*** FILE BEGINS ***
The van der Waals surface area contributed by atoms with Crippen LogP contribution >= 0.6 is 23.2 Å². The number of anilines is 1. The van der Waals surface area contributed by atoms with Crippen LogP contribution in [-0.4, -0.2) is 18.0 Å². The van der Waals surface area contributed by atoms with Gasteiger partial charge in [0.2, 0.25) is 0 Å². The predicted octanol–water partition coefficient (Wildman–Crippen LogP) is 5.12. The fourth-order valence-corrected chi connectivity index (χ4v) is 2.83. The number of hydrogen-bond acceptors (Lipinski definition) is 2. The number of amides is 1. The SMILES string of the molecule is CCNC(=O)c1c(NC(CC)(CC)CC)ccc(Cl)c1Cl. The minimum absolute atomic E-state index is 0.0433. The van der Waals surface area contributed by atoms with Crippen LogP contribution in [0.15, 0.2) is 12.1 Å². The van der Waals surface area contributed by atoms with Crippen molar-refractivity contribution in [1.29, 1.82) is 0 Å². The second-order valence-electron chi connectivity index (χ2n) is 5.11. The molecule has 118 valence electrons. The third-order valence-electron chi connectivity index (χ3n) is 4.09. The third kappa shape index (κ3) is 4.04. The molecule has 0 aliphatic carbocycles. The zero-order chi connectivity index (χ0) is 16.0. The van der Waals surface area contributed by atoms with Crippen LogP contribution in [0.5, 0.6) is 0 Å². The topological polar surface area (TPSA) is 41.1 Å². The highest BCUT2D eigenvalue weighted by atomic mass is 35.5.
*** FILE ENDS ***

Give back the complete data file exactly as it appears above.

The van der Waals surface area contributed by atoms with Crippen LogP contribution >= 0.6 is 23.2 Å². The number of anilines is 1. The van der Waals surface area contributed by atoms with Crippen LogP contribution in [-0.4, -0.2) is 18.0 Å². The van der Waals surface area contributed by atoms with Gasteiger partial charge in [0.2, 0.25) is 0 Å². The predicted octanol–water partition coefficient (Wildman–Crippen LogP) is 5.12. The fourth-order valence-corrected chi connectivity index (χ4v) is 2.83. The number of hydrogen-bond acceptors (Lipinski definition) is 2. The number of amides is 1. The SMILES string of the molecule is CCNC(=O)c1c(NC(CC)(CC)CC)ccc(Cl)c1Cl. The minimum absolute atomic E-state index is 0.0433. The van der Waals surface area contributed by atoms with Crippen LogP contribution in [0.15, 0.2) is 12.1 Å². The van der Waals surface area contributed by atoms with Crippen molar-refractivity contribution in [1.29, 1.82) is 0 Å². The second-order valence-electron chi connectivity index (χ2n) is 5.11. The molecule has 118 valence electrons. The third-order valence-electron chi connectivity index (χ3n) is 4.09. The third kappa shape index (κ3) is 4.04. The molecule has 0 aliphatic carbocycles. The zero-order chi connectivity index (χ0) is 16.0. The van der Waals surface area contributed by atoms with Crippen LogP contribution in [0.5, 0.6) is 0 Å². The topological polar surface area (TPSA) is 41.1 Å². The highest BCUT2D eigenvalue weighted by atomic mass is 35.5.